Returning to one of the key themes of his 1980 campaign, President Reagan has directed government officials to place new emphasis on the American family in forming and implementing federal policy. In an executive order issued last month, Reagan mandated that all government policies be evaluated for their impact on the family.

Reagan has charged the Office of Policy Development, under the leadership of Gary Bauer, with reviewing all existing regulations and policies. Bauer, a Southern Baptist, will issue a report in six months detailing any recommended changes, either in the form of legislation or presidential action.

In addition, under the order, agency and department heads must submit to Bauer’s office a written assessment of how new measures will “enhance family well-being.” The Office of Management and Budget will moniter compliance.

Family-Impact Criteria

In his family-impact statement, Reagan spelled out criteria that should be used in evaluating each government policy:

  • Does it strengthen or erode the stability of the family and marital commitment?
  • Does it strengthen or erode parental authority and rights?
  • Does it substitute government activity for family functions?
  • Does it increase or decrease family earnings?
  • Can the function of the policy be carried out by the family itself, or by a lower level of government?
  • What message does the policy send to young people?

“If a proposed policy doesn’t measure up, this office’s objections will be grounds to stop it until we resolve those differences,” said Bauer, in an interview with CHRISTIANITY TODAY. “If we can’t, then the issue is kicked on upstairs to the chief of staff or the President to decide whether or not to proceed.”

The executive order puts into effect recommendations made by the White House Working Group on the Family in its 1986 report, “The Family: Preserving America’s Future.” Bauer served as chairman of the working group.

“The thing that struck us was that the bureaucracy here in Washington listens to all sorts of special interests who have high-powered lobbyists and lawyers,” Bauer said. “But the most important special-interest group of all, which is arguably the family, doesn’t have anybody who gets paid big money each year to tell the bureaucracy how to help them.”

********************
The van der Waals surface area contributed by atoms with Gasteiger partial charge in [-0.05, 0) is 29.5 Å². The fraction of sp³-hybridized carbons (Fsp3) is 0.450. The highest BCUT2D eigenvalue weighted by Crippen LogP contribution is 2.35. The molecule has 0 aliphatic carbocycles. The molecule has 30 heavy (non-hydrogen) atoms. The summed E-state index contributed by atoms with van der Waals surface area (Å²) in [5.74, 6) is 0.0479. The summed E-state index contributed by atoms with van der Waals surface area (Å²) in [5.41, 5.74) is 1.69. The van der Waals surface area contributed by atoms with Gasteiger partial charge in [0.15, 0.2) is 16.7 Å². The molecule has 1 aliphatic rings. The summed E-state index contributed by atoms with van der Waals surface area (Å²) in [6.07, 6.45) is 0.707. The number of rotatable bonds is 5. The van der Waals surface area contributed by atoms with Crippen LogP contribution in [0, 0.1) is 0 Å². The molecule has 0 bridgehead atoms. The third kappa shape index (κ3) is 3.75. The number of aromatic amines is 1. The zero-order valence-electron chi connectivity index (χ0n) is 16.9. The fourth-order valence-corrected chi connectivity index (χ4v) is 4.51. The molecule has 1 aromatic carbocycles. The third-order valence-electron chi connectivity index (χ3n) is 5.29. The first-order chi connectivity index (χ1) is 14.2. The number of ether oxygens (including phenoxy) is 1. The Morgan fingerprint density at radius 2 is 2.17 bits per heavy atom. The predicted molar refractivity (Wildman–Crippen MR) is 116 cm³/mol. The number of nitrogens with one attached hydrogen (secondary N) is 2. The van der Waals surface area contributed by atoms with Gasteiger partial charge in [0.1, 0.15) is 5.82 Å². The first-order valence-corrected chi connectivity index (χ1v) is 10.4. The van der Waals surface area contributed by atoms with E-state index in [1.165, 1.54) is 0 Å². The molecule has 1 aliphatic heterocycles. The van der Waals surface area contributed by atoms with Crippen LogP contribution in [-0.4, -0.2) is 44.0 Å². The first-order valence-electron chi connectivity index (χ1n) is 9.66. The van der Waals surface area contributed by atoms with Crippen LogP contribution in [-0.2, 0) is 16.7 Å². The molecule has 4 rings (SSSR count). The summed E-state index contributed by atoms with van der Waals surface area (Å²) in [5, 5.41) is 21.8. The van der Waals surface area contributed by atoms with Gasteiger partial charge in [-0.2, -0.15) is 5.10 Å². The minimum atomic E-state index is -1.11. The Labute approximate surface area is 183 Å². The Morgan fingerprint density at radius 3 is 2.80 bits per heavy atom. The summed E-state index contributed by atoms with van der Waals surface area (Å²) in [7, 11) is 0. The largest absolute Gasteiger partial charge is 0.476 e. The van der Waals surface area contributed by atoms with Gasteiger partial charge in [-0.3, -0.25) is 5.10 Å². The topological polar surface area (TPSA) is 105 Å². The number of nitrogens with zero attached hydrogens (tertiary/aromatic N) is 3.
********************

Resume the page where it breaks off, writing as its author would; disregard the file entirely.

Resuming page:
The family-impact statement is similar to an environmental-impact statement that requires federal building projects to take into account potential environmental effects. Said Bauer: “This executive order is an attempt to force the bureaucracy not to consider the family as an afterthought, but to think of the family as easily as it thinks of the snail darter.”

According to Bauer, the White House is hoping the order will “put the family in the middle of the debate going into 1988.… Our feeling is that a new president, even of the other party, would be very reticent to repeal an executive order that requires the family to be put at the center of public policymaking. Our hope is that we’re going to leave behind a lasting change.”

Profamily advocates say they are encouraged by Reagan’s initiative. Curt Smith, spokesman for U.S. Rep. Dan Coats (R-Ind.), a member of the House Select Committee on Children, Youth and Families, called the order a “positive development.”

“Not only will it require federal managers and departments to look at what programs might do to or for the family,” Smith said, “but it’s likely … it will also foster programs to bolster the family.”

Family Research Council President Jerry Regier called it “a profamily statement that finally has some teeth in it.… The question now is, do we have policymakers with the ability and fortitude to carry out the [executive] order?”

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